The Ottawa Herald from Ottawa, Kansas on February 9, 1963 · Page 1
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The Ottawa Herald from Ottawa, Kansas · Page 1

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Saturday, February 9, 1963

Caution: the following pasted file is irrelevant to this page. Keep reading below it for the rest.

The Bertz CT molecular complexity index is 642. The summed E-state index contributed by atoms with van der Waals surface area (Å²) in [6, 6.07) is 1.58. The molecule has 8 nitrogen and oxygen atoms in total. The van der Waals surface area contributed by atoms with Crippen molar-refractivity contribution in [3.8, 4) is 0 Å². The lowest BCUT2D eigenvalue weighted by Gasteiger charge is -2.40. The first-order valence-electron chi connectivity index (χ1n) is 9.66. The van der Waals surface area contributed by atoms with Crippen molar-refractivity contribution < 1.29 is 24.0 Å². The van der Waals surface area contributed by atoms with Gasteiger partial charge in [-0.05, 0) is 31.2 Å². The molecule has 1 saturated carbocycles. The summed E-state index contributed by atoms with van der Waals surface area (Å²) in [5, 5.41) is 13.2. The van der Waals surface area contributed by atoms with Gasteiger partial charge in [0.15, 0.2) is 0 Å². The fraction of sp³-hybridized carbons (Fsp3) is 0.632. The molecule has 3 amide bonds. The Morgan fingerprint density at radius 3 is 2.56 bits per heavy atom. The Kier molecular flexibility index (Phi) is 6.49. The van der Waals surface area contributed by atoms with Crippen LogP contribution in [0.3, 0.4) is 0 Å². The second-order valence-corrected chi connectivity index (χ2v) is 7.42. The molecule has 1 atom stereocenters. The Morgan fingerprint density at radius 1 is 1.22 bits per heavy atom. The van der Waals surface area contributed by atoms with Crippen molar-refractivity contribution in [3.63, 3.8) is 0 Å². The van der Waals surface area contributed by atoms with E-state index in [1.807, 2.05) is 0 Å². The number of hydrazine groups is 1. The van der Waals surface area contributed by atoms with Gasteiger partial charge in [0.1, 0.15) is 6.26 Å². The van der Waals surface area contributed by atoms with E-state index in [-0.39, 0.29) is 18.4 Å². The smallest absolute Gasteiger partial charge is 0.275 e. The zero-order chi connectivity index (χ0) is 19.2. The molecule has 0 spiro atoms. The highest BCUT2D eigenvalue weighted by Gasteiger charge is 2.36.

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OTTAWA HERALD VOL. 87 NO. 52 OTTAWA, KANSAS SATURDAY, FEBRUARY 9, 1963 7 CENTS EIGHT PAGES Says Cuban Ransom May Be Illegal MIAMI, Fla. (AP)-A federal judge says the flow of ransom to Fidel Castro may be illegal, and indicates he may take steps to find out. U.S. District Judge Emett C. Choate made his remarks in rejecting a petitioner's contention Friday that shipment of food and drugs from this country to Cuba is treason. While Choate was discussing the legality of ransom payments, more than 100 new refugees, including some with U.S. citizenship, were reaching Miami by airlift that took 15,000 pounds of ransom to Havana. Choate gave plaintiff Douglas R. Voorhees and three defendants 10 days to submit briefs on whether Choate has jurisdiction to rule on Voorhees' petition to halt con- .tinuing deliveries of $53 million in goods as payment for 1,113 Cuba, invasion prisoners Castro freed last December. Voorhees, who has tried physically several times to block the ransom deal, also contends that individuals engaged in it violate the Logan. Act that forbids pri- vate citizens to negotiate with foreign governments. Choate said the deal would be a clear violation of the act if conducted by individuals. But, he said, "There's no question the government's in it." Choate, a 72-year-old Republican, made one ruling in Friday's hearing. He rejected Voorhees' contention that treason was invoked in the ransom issue. Friday's first Pan - Am plane to Cuba unloaded vital commodities and brought back 113 passengers—all that could be crammed abourd the DC6B. Another smaller plane flew to Havana and brought back 27 more who had clearance to leave Communist Cuba. The new arrivals told of seeing Russians everywhere in Cuba, and also many Chinese Communists. Alberto Ferrer, 31, speculated a brisk military building program was under way in Cuba. Ferrer said there was much activity at an eastern Cuban cement factory which employed him. To Trim Local Guard Strength Tony Curtis And Bride On Cruise LAS VEGAS, Nev. (AP)—Actor Tony Curtis and his teen-age bride German actress Christine Kaufmann signed up for a cruise on nearby Lake Mead today — first day of their honeymoon. Both admitted they were nervous at their wedding Friday night. Curtis, 37, and Miss Kaufmann, 18, were married in a five-minute civil ceremony before Clark County District Judge George Marshall. Only six persons witnessed the ceremony in the Hotel Riviera's Imperial Suite, among them actor Kirk Douglas as best man and Douglas' wife, Anne, as matron of honor. It was Miss Kaufmann's first marriage, Curtis' second. He was divorced last year from actress Janet Leigh. Curtis and his bride will return to Hollywood Sunday night. Curtis must report for work on a film Monday morning. The actor met the slender, auburn-haired Miss Kaufmann a little over a year ago when they were making the picture, "Taras Bulba," in Argentina. Tauy's Toot Congratulations to queenly Kay and her queenly attendants Barbara and Judy. New Store Hours — 9:00 a.m. to 8:00 p.m. Monday thru Saturday at your friendly A&P Food Store, 111 Kansas. S. Hickory, Ottawa, Adv. The priority strength of the Ottawa National Guard unit. Headquarters and Headquarters Battery, 1st Rocket Howitzer Battalion, 127th Artillery, will be cut from 76 officers and men to 69, local guard authorities announced today. The unit has one year in which to take care of the new reorganization plans handed down by the Defense Department in Washington. At present the Ottawa unit has 88 officers and enlisted men. The authorities said they expect the number will reduce itself through discharges, men finishing their active Guard obligation and men moving to new jobs in other cities. The unit which presently is over strength according to priority regulations, enlisted the additional men on authorization of the state headquarters in Topeka which recently allowed the unit to fill its ranks to a capacity of 129. The state increased the strength of the Kansas National Guard by 400 men in recent months. Under the reorganization, officers here believe two more units will be added to the 1st Rocket Howitzer Battalion. At present the Ottawa, Paola and Pleasanton units comprise the battalion. The units in Garnett and Burlington are expected to be added. The Burlington and Council Grove units were part of the group prior to the 1959 reorganization. Council Grove will not likely be restored. The local unit will report further changes in the Guard plan. New Store Hours — 9:00 a.m. to 8:00 p.m. Monday thru Saturday at your friendly A&P Food Store, 111 Kansas. S. Hickory, Ottawa, Adv. QUEEN OF COURTS AND COURT - Kay Barr (center), 17- year-old Ottawa High senior and daughter of Mr. and Mrs. Harold Barr,, 820 S. Cedar, last night was crowned "Queen of Court" at Ottawa-Olathe basketball game. Attendants are Barbara Heath- man (left), a senior and 17-year-old daughter of Mr. and Mrs. E. C. Hcathman, 1040 N. Cherry, and Judy Ferguson, 17, a senior and daughter of Mr. and Mrs. Fred Ferguson, Ottawa RFD 4. Ottawa won the game. See details on Pg. 2. (Herald Photo) Articles On Russia Available Articles by John P. Harris, printed last summer in The Herald, were the subject of a story in a Russian newspaper, according to a report received yesterday from Moscow. Harris, a native of Ottawa and now chairman of the board of the Hutchinson News, wrote the articles after visiting Russia. For the convenience of readers, The Herald has compiled these articles into a 6-page paper, with illustrations. A limited number of these papers are available at the Herald for 10 cents each. Harris, incidentally, is now en- route to India to work with newspapers in small cities of that country. He will visit Malaya and the Philippines as a resentative of the International Press Institute. His articles about his travels will appear soon in the Herald. Senator Explains Position On WU State Sen. William Bowers, Ottawa, today explained his position on Wichita University. Bowers voted against an administration bill which would admit WU to the state system. The bill carried in the Senate 21-18. "I voted against the bill," Bowers said, "because I don't think the state needs a third great university at this time. Admission of Wichita University as proposed would result in a duplication of services now offered at other state schools." Bowers said he favors admission of Wichita under the strict but controversial provisions of the Eurich report which would make WU an extension branch of the University of Kansas. Soviet Troops 'Instructors? In Cuba, Says Khrushchev MOSCOW (AP) -Premier Khrushchev told newspaper magnate Roy Thomson today that Soviet troops in Cuba are there only to instruct Cubans in advanced weapons. Thomson said the Soviet premier told him there need be no concern by the United States about a Soviet arms buildup in Cuba. Thomson met Khrushchev in the Kremlin for 2% hours, and told newsmen afterward that their discussions were most frank and ranged over many subjects. Thomson said he asked how many Soviet troops are in Cuba, and the premier replied he did not know the figure and would have to look it up. Thomson said he asked if the Americans should be concerned about reports of a new Soviet arms buildup in Cuba. He said Khrushchev replied: "Absolutely not." Khrushchev indicated, Thomson said, that the German problem was the most crucial problem in the cold war and that with its settlement the cold war would largely end. "He was adamant that the division of Germany must continue," Thomson said. The 68-year-old newspaper and television station owner said: "He left no doubt that he will not envisage any further settlement than the two Germanys. He envisages West Berlin as an island with the people living as they want to live." Thomson said Khrushchev told him the Communist Chinese are "our friends" and would always be. When friends quarrel, it is not always serious, Thomson said the Soviet leader told him. Gives Up Loot Talks Gunman Into Praying SPRINGFIELD, Mo. (AP) Police Chief Sam Robards has disclosed how a deeply religious hardware merchant talked a gunman into praying with him and then returning $400 loot. The merchant, Elmer V. Grant, about 60, said he was sure the bandit intended to kill him during the robbery Jan. 31. Robards related this story: Pays Damages For Peeping Goat HASTINGS, Minn. (AP) — The case of Billy, a window-peeping goat, and Queenie, a dog with a nervous stomach, has been settled out of court The suit was filed in Dakota County District Court by Travis Sparkman. He claimed a neighbor's goat upset the temperament of his German shepherd, Queenie. According to Sparkman, Queenie was in the house when T. G. Sommer's roaming goat peeped through a window. Queenie charged through the house, knocking over firniture, plants, lamps and a television set. Before the matter came to trial, Sommers agreed to pay $300. Girl's Death Is A Puzzle KANSAS CITY (AP)-Five-year old Connie Sue Hutton collapsed and died at school Friday, the same way her twin sister died May 18. Connie toppled over in a hall at the Mason School in Lee's Summit and was dead when a physician arrived. Her twin, Bonnie Lou, dropped dead in the kitchen at their home last year. Cause of the deaths hasn't been determined. Their parents, Mr. and Mrs. Loyd Hutton of Lake Lota wanna, have five other daughters and a son. Cuban Embassy Worker Defects MADRID (AP) - Another official of the Cuban embassy in Madrid /announced today his defection, "because I would rather be a dead democrat than live Communist." Support your nation. Fly your country's Flag on Lincoln's and Washington's Birthday. New 50 star Hags available at the Ottawa Herald $3.00. The gunman cleaned out Grant's cash register, then forced him to go to a bank and cash a $400 check. Back at the was tied hand floor of a and rear room. store, Grant foot on the The ban- see I'll pray with if we can't dit pointed his gun at the victim. "I knew then he intended to kill me," Grant recalled, "I said: 'Son, I've been in trouble before and each time I've prayed to God for help. Each time. He has helped. If you like, you and we'll work this out." The bandit knelt beside Grant and prayed with him. Then the man released Grant, surrendered the pistol and gave back the $400. Then he said: "I'd like to borrow a dollar to get home." Grant gave him the dollar and urged the bandit to report the in'- 7 cident to police. Robards said the man didn't appear at headquarters. The chief said the pistol was stolen from the Army Reserve Armory Springfield several weeks ago in Cast Chosen For Comedy The cast has been selected for "Breath of Spring", comedy to be presented March 28, 29 and 30 by Ottawa Community Theater Players, Inc. Mrs. Ruth Latnrop Kirven, director, has announced this list of performers: Mrs. Clarence Ralston, Jack Kille, Dora Carpenter, Mrs. Frank Shull, Mrs. P. R. Jamison Mrs. Al Knoeppel, Bert Brewer and Clarence Ralston. The Weather COUNTY FORECAST-Considerable cloudiness with no important temperature changes through Sunday. Low tonight around 30. High Sunday around 40. KANSAS FORECAST-Considerable cloudiness west, cloudy With occasional light drizzle or light snow northeast tonight. Sunday considerable. cloudiness. Low tonight 25-35. High Sunday low 30s northeast to 40s southwest. High temperature yesterday. 34; low today, 30; high year ago today, 42; low year ago today, 32; record high this date, 73 in 1932; record low this date, 20 below zero in 1891; hourly temperatures, 24 hours ending 8am today: 9 10 11 Noon 1 p. m 2 p.m 3 p.m 4 p.m 5 p.m 6 p.m 7 p.m I p.m a.m '.. 30 a.m 31 ... 31 .... 31 ... 32 ... 32 ... 33 ... 33 ... 3« ... 33 ... 32 ... 32 .. 31 .. 31 .. 31 Midnight 31 p.m. p.m. p.m. 1 a.m. 2 a.m. 3 a.m. 4 a.m. 5 a.m. a.m 31 a.m. a.m. Gets To Go With Haircut Winner of the Herald's $5 news tip contest this week is H. C. Beuthien, Wellsville, a salesman, for reporting the story on swapping a box of cold pills for a haircut. Others who turned in news tips were Mrs. Carl .Wittman, 516 S. Locust; Mrs. Ike Rantel, RFD 2, Williamsburg; Hank Gilroy, 839 Willow; and Mrs. Albert Masenthin, RFD 1. The Herald pays $5 every week for the best tip called or sent by mail. Immediate reports on such developments as major fires and accidents, as well as human interest stories, are likely winners. Yon don't have to write a story to win; simply call The Herald, and a reporter will take it from there. $4,000 A Month For JuneAllyson LOS ANGELES (AP)—Superior Court granted June Allyson $4,000 monthly as a family allowance for six months or until final inventory is made of the Dick Powell- estate. Executor A. Morgan Marec Jr. requested the order Friday, reporting that the actress was without adequate funds to support herself and their children. The estate's value has been estimated at $2.5 million, all of which was left to the widow and Powell's four children. Prescriptions—Raney, CH 2-3002 Adv Iraq Premier Dies Before Firing Squad By WEBB MCKINLEY BEIRUT, Lebanon (AP)-Rebel firing squads have executed Iraq's overthrown Premier Abdel Kerim Kasscm and three of his top lieutenants, the Baghdad radio announced today. The executions toci place after the capture of Kassem and his aides by army rebels who staged a lightning revolt Friday, the broadcast said. Earlier broadcasts by the new pro-Nasser regime had said Kassem was "destroyed" but gave no details of his reported death. It was believed by some that he could have fled from his besieged defense ministry and made good his escape by boat on the Tigris River. Another broadcast today said that the bodies of two of Kassem's lieutenants had been found by soldiers in the rubble of the bombed- out ministry. As soon as the announcer read his statement, other voices were heard shouting that the "mad dictator has met his death beneath the feet of the people." Indicating that anti-Communist rebels may not yet have extended their supremacy everywhere, other broadcasts urged people to report to recruiting centers and enlist to defend the revolt against Kassem's supporters. Borders and airports remained sealed off from the rest of the world and Iraqis were warned that violators of a curfew would be shot. Syria, Iraq's northwest neighbor closed its own borders and braced for possible trouble from the pro- Nasser new regime. The situation in Damascus, where pro-Nasser students had demonstrated against the government last month, was described as tense. Turkey, on the northeastern border, alerted its gendarmerie and air force units on the frontier. Prime Minister Ismet Inonu was quoted in the Turkish press as saying "my guess is Nasser has a finger in this affair." The tenor of accounts in the Turkish press indicated the writers believed the revolt was justified. The three executed besides Kassem were Col. Gadel Abass El Mahdawi, president of the People's Court; Taha Sheikh Ahmed, described as a notorious Communist agent, and a Lt. Kanaan of the military police. The bodies uncovered in the Defense Ministry ruins were those of Col. Wasfi Taher and Brig. Abdel Kerim El Jedda, the radio said. Taher was Kassem's chief military aide and El Jedda, was chief of the Defense Ministry guard. It was there that Kassem and his loyal troops held out for hours while the rebels strafed with planes and bombarded with tanks. A communique said Kassem and his aides were arrested by the armed forces and a military court was set up to try them. "It passed on them the sentence that they should die by firing squad. The verdict was a.m. EST." carried out at 5:30 Raiding Stills After Shooting NEWPORT, Tenn. (AP)-". . . The revenue officers's a comin' . . . gonna tear yo' still house down." This refrain from the mountain ballad "Darlin" Corey" might well have been written about Cooke County, which Alcohol Tax Unit agents call the moonshine capital of the world. And this time the "revenooers" are coming with a vengeance. The code of the hills has been broken. Sheriff Kin Holt says ho ordinarily is not interested in raiding or "cutting" stills, as he calls it, but when moonshiners shoot at revenue men, that's another matter. State and federal agents moved into the county's hill country—43 miles east of Knoxville—en masse this week after moonshiners opened up on two State Revenue Department agents with rifle fire Monday. Since then, 75 state and federal agents have broken up 40 stills and poured 12,500 gallons of good corn ground. mash out on tht The excitement stems from rifle fire at the ATU agents' car. Eight bullet holes were found in the vehicle. Nobody was hurt, but this broke the unwritten code of the hills, which says revenuers and moon- shiners don't shoot at each other. Flags Too Worn To Wave For Abe Tuesday is Abraham Lincoln's birthday, but flags won't fly along Ottawa's main stem, the Chamber of Commerce has announced. The reason is the 48-star flags are worn and too tattered to be used further. The Chamber today urged merchants to fly their own flags in place of those normally put up on holidays under Chamber sponsorship. Postpone Discussion On Bases In Spain WASHINGTON (AP)-Thc visit of Deputy Secretary of Defense Roswell L. Gilpatric to Madrid to discuss renewal of an agreement on bases in Spain has been postponed "by mutual agreement of both countries," the Pentagon said today. The explanation given by a Pentagon spokesman was that this would "allow both sides more time to do their preparatioas for the discussions." The announcement here followed a report by the U.S. embassy in Madrid that the visit had been postponed "because it appears neither side is yet ready to start talking." Gilpatric was to have arrived in Madrid Feb. 15. The Pentagon spokesman said no new date has been set but indicated it would be in the near future. Gilpatric leaves Sunday for Europe, where he will go ahead with planned conferences in Rome and Bonn with U.S. and foreign officials. The Pentagon obviously holds to the opinion that there is continuing need for use of air, naval and communications bases in Spain, even though the original paramount importance of air bases may have been diminished by the advent of ballistic missiles and strategic bombers able to operate from U.S. bases. Reports have been circulating in Madrid for a week that Gilpatric had been running into difficulties in arranging interviews with top Spanish officials during his planned four-day stay. It appeared that the embassy had advised Gilpatric to postpone his appearance here both because of apparent reluctance on the part of the Franco government to set up a requested schedule, as well as a possible desire to let some time pass after • visit of French officials here before initiating discussions on renewal of the de« fense pact. Last Tuesday, reliable American sources said there had been difficulty in arranging appointments for Gilpatric's scheduled four-day visit here and added that it was possible the visit of the deputy secretary of defense would have to be postponed or cancelled as a result. But spokesman for the State Department and the Defense Department in Washington denied this report. The latter called it "pure speculation." A Spanish government spokesman confirmed that "it had been agreed that Gilpatric's visit should be postponed to give us both more time." Four Spanish officials Gilpatric particularly was interested in seeing had indicated they would be out of town or otherwise not available.